Rush is a Band

A blog devoted to RUSH:
Neil Peart, Geddy Lee & Alex Lifeson

Tue, Jul 23, 2024

Updates and other random Rush stuff

Fri, Dec 11, 2020@11:54AM | comments

Neil Peart's original Slingerland drum kit, which he used from Fly By Night through 2112, recently went up for auction via Bonhams auction. The auction ended yesterday and the kit ended up selling for OVER $500K - much higher than the expected $100-160K. The kit was originally purchased by Neil Peart in the summer of 1974 from Long & McQuade in Toronto, just after he joined Rush. It was then placed in storage in 1977 and was one of three drum kits donated by Neil Peart for Modern Drummer Magazine's Neil Peart Drumset Giveaway in 1987. The set ended up being awarded to New York drummer Mark Feldman who held onto it until auctioning it off on eBay to Dean Bobisud in 2009. Bobisud refurbished the kit (affectionately dubbed Chromey) and spent the next several years displaying the kit and raising money for charity with the help and support of other Rush fans (here's a 2011 interview with Bobisud where he discusses the kit and using it for charity). It has most recently been displayed at the Rhythm Discovery Center in Indianapolis. Last month Bobisud posted the following message to the Chromey Facebook group:

"To all the Rush fans and fans of 'Chromey,' I would like to express my sincere gratitude to all of you, for your enthusiasm for the kit, and for your curiosity about the upcoming sale of it. I had to make a very difficult and heartbreaking decision to sell Chromey for a myriad of personal reasons. For 12 years I've enjoyed bringing the kit to various appearances and at the Rhythm Discovery Center. Over the years I realized how much I enjoyed sharing Chromey with the fans far more than owning it, and I'm always going to miss that heartwarming experience of seeing the fans excitement and how much the opportunity meant to them. Remember, it's Mr. Neil Peart we need to thank for putting this drum kit's history in place and blessing us with the opportunity to share it with others. From myself and all who have been on the "Chromey Crew," thank you all for so many years of joy celebrating Rush, Neil Peart, and this amazing drum kit."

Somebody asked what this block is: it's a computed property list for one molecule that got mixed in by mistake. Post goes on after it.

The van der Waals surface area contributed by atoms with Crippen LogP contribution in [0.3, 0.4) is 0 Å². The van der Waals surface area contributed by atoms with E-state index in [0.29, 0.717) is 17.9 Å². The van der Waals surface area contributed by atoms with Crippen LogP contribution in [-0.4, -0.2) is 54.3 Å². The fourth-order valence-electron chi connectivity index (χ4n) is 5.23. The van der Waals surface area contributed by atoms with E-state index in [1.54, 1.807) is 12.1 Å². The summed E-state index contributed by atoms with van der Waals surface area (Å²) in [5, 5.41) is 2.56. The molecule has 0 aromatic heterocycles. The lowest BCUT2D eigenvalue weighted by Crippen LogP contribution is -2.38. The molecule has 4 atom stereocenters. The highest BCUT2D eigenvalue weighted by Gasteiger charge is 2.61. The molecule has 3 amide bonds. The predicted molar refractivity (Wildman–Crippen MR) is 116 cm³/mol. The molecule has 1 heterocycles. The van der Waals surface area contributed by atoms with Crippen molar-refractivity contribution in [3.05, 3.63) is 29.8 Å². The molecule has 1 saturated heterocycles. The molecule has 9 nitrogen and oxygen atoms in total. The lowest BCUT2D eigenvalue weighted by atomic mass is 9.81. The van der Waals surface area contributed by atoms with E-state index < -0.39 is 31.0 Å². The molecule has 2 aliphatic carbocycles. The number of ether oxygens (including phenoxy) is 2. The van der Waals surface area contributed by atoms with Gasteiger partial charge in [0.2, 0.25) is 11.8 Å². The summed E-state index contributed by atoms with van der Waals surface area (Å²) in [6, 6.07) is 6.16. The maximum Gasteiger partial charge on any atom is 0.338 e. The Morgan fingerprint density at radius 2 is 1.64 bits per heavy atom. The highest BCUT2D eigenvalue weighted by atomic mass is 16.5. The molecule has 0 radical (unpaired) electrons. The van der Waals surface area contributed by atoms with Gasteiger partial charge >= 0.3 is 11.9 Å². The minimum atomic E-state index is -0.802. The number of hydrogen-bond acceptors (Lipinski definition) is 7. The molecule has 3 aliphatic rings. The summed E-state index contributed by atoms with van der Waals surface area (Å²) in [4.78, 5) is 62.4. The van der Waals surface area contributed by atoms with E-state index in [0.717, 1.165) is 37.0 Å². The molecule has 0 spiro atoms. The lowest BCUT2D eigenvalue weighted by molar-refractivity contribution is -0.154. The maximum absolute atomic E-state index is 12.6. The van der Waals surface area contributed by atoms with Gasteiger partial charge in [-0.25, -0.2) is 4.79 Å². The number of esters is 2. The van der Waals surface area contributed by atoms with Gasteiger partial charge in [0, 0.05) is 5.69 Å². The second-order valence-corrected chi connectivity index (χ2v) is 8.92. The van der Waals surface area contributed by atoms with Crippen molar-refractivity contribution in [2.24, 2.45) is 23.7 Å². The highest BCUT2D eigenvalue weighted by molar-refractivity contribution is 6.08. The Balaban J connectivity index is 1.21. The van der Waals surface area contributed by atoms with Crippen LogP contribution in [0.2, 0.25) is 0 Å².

Over the past few months, Ultimate Classic Rock has been posting excerpts from an interview they conducted with longtime Rush art director Hugh Syme where he discusses the history and background of Rush's album cover art. So far they've covered Counterparts, A Farewell to Kings, Caress of Steel, Hemispheres, Exit ... Stage Left, Power Windows, Signals, 2112, Presto, and Moving Pictures. This past week they tackled Rush's 1984 album Grace Under Pressure, with Syme explaining how drinking brandy helped inspire the album's iconic cover art:

... Eating dinner and drinking brandy at the Toronto home of drummer-lyricist Neil Peart in October 1983, Syme fired off a simple visual concept that built on his aesthetic of "continuing minimalism." ... "When I heard about [the title], I said, 'Why don't we have 'grace' as a relaxing cream tone under the 'pressure' of the more ominous grey?'" he continued. "It was literally just split in half - a little like No Line on the Horizon became for U2. It was going to be hugely graphic. We both thought, 'That's it!'" But as they "drank more and more glasses of [Peart's] obscenely rare Armagnac after dinner," Syme began sketching more "figurative" ideas. "We could have someone looking into a more elemental kind of sky - the pressure of weather and the grace of water," the artist suggested, describing his concept for the stormy, slightly sci-fi-looking image. "It was all starting to sound right to Neil, and he said, 'That sounds great too.' It ended up being something I wanted to paint - and almost had to paint to pull off." ...

Back in October, Thin Lizzy released a rarities-filled career-spanning box set entitled Rock Legends. The 6CD/1DVD package includes 74 previously-unreleased recordings along with replicas of the bands tour programs bound into a hard-backed book, the very sought-after Phil Lynott Poetry books, 4 prints by legendary Lizzy cover artist Jim Fitzpatrick and a book containing quotes by all the members of the band about their experiences playing with Phil Lynott and Thin Lizzy. The book also features comments from famous fans such as Slash, Lemmy, Joe Elliot, James Hetfield, Ian Gillan, Henry Rollins, Billy Corgan, Bobby Gillespie, Craig Finn, John McEnroe, Pat Cash, and Rush's Geddy Lee (thanks RushFanForever):